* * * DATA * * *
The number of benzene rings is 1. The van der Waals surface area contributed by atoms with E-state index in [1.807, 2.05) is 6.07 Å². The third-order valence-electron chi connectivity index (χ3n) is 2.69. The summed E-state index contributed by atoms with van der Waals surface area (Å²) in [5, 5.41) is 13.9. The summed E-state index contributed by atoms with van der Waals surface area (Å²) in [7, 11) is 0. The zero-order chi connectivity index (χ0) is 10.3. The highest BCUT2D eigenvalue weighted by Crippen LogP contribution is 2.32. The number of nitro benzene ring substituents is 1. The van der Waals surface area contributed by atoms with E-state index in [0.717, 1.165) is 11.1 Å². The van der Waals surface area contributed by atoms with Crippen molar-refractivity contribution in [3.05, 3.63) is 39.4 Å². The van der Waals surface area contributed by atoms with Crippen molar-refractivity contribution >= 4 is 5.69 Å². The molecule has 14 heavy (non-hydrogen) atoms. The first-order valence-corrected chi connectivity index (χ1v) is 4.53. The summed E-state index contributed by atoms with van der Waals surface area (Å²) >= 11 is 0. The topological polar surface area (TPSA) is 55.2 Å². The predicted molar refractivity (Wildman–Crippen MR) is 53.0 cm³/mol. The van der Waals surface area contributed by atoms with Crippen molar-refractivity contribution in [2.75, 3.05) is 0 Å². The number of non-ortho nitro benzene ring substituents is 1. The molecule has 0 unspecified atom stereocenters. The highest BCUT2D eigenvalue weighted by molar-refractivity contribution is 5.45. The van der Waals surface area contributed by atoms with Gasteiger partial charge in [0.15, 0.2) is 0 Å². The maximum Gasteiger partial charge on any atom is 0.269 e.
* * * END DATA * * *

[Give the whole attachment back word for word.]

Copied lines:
The number of benzene rings is 1. The van der Waals surface area contributed by atoms with E-state index in [1.807, 2.05) is 6.07 Å². The third-order valence-electron chi connectivity index (χ3n) is 2.69. The summed E-state index contributed by atoms with van der Waals surface area (Å²) in [5, 5.41) is 13.9. The summed E-state index contributed by atoms with van der Waals surface area (Å²) in [7, 11) is 0. The zero-order chi connectivity index (χ0) is 10.3. The highest BCUT2D eigenvalue weighted by Crippen LogP contribution is 2.32. The number of nitro benzene ring substituents is 1. The van der Waals surface area contributed by atoms with E-state index in [0.717, 1.165) is 11.1 Å². The van der Waals surface area contributed by atoms with Crippen molar-refractivity contribution in [3.05, 3.63) is 39.4 Å². The van der Waals surface area contributed by atoms with Crippen molar-refractivity contribution >= 4 is 5.69 Å². The molecule has 14 heavy (non-hydrogen) atoms. The first-order valence-corrected chi connectivity index (χ1v) is 4.53. The summed E-state index contributed by atoms with van der Waals surface area (Å²) >= 11 is 0. The topological polar surface area (TPSA) is 55.2 Å². The predicted molar refractivity (Wildman–Crippen MR) is 53.0 cm³/mol. The van der Waals surface area contributed by atoms with Crippen molar-refractivity contribution in [2.75, 3.05) is 0 Å². The number of non-ortho nitro benzene ring substituents is 1. The molecule has 0 unspecified atom stereocenters. The highest BCUT2D eigenvalue weighted by molar-refractivity contribution is 5.45. The van der Waals surface area contributed by atoms with Gasteiger partial charge in [0.15, 0.2) is 0 Å². The maximum Gasteiger partial charge on any atom is 0.269 e.